Editorial: Cost versus benefit
Cost–benefit analysis is defined as a systematic strategy to compare the potential benefits of a certain course of action to the costs associated with taking that action. One of the main applications of this technique is to help decide whether an investment or decision is sound by determining whether its benefits outweigh its costs, and by how much.
In November, we, the voters of Moffat County, will be faced with a major decision that could reverberate far into the future: Should we support a dedicated mill levy that would fund operations at Moffat County Libraries and the Museum of Northwest Colorado?
The situation boils down to this.
Moffat County is facing significant financial challenges, and during the past two years, county commissioners have tried to meet those challenges by taking extraordinary steps to trim costs, including cuts of approximately $100,000 each to the library and museum operating budgets. These cuts have prompted both institutions to take equally extraordinary steps to continue operating.
The museum is now tapping its limited reserves to supplement operational expenses, and according to museum Assistant Director Paul Knowles, at the current rate of consumption, the institution has less than two years worth of reserve funds remaining. Once these reserves have been exhausted, the museum’s future is uncertain, at best.
As for the library, Director Sherry Sampson and the library board have undertaken a number of cost-saving measures, laying off some workers, reducing hours for others, and cutting hours of operation at all three of its county branches. During a meeting of the board early this summer, directors lamented that identifying further cuts would be “challenging.”
The mill levy, if approved, could end the financial struggles for both entities.
It is estimated the increase would generate up to $1.2 million annually, money that could only be used to fund operations at the library and the museum. The funds would be divided proportionally between the two entities, with 64 percent going to the library and 36 percent to the museum. According to Knowles, the estimated dollar amounts would equate to roughly $400,000 per year for the museum and $700,000 per year for the library.
That’s the situation. So, what are the costs associated with approving the mill levy?
If approved by voters, the ballot measure would enact a 2.85 percent mill levy dedicated solely to the library and the museum and would cost a property owner with a $200,000 residence about $41 per year, or $3.42 per month. For the owner of a business valuated at $200,000, the increase would amount to about $165 per year, or $13.75 per month.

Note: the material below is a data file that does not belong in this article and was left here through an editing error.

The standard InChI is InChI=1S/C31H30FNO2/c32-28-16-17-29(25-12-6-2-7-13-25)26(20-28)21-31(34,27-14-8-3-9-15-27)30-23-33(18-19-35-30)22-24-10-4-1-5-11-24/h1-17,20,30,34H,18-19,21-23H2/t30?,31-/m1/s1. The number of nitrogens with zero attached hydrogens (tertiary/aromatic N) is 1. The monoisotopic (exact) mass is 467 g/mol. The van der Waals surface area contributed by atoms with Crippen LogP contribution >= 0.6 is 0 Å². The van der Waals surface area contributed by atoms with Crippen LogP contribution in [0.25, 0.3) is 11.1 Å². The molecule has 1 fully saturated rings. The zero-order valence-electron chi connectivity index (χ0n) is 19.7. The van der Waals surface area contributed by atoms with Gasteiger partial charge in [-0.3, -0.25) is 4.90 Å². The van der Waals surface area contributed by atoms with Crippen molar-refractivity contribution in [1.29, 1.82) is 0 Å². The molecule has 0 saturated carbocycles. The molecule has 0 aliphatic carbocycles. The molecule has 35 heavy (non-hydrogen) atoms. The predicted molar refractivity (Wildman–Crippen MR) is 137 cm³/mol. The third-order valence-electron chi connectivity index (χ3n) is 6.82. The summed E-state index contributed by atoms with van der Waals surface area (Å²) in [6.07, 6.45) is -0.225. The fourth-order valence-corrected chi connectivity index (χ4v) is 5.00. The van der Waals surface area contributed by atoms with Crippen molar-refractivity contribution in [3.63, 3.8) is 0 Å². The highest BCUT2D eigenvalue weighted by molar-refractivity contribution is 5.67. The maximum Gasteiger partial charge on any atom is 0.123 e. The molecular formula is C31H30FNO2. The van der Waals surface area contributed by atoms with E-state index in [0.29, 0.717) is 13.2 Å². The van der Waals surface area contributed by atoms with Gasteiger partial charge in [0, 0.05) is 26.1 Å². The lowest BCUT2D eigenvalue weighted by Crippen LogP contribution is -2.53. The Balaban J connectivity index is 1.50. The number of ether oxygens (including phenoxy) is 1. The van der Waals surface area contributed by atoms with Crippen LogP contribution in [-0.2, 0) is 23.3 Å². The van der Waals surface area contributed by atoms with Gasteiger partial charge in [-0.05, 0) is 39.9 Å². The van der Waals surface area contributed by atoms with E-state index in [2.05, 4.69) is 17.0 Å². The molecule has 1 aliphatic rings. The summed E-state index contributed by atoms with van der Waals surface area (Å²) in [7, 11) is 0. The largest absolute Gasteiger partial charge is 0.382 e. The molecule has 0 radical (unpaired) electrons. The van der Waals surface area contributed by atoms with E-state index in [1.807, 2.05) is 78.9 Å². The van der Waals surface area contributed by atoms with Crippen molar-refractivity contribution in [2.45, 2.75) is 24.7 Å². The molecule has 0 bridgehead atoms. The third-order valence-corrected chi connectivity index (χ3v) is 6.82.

Those are the costs. What are the benefits?
If approved, the measure will ensure both the library and the museum are able to continue operations, prospects that will otherwise fall into serious doubt.
According to a recent news release from the Moffat County Board of County Commissioners, the museum hosts an average of 12,000 visitors each year, with more than half that number coming from outside Moffat County. It is listed as the “#1 Thing to Do in Craig” by Trip Advisor, was ranked among the six “Top Original Museums” by the Colorado Tourism Board, and was recently named at the top of “15 Museums Not to Miss” by True West Magazine.
The Moffat County Library includes three branches — in Craig, Maybell, and Dinosaur — and reported nearly 83,000 visits in 2017, an 18.5 percent increase from 2014. Its circulation of all print materials is up more than 17.5 percent since 2013, and it currently boasts more than 8,200 active cardholders.
It is neither our objective nor our place to tell anyone how to vote on this issue. Each voter must make that determination for him or herself. We also recognize — and appreciate — the general objection to any new tax, particularly in our depressed economy.
But, in our view, we must ask ourselves if the museum and the library are worth keeping around, and if they are, how much are we willing to pay to keep them around.
We must decide.
These days, it seems there are too many taxes on every ballot to say “yes” or “no” to, so we must make choices, and our choices must be informed by facts. Our choice now is, “Are the library and the museum important, and, if so, is their continued existence worth the asking price?”
If so, we encourage you to vote “yes.”
The choice is — and remains — yours, but the results of that choice will resonate far into the future. Please, fully weigh the costs versus the benefits before you make it.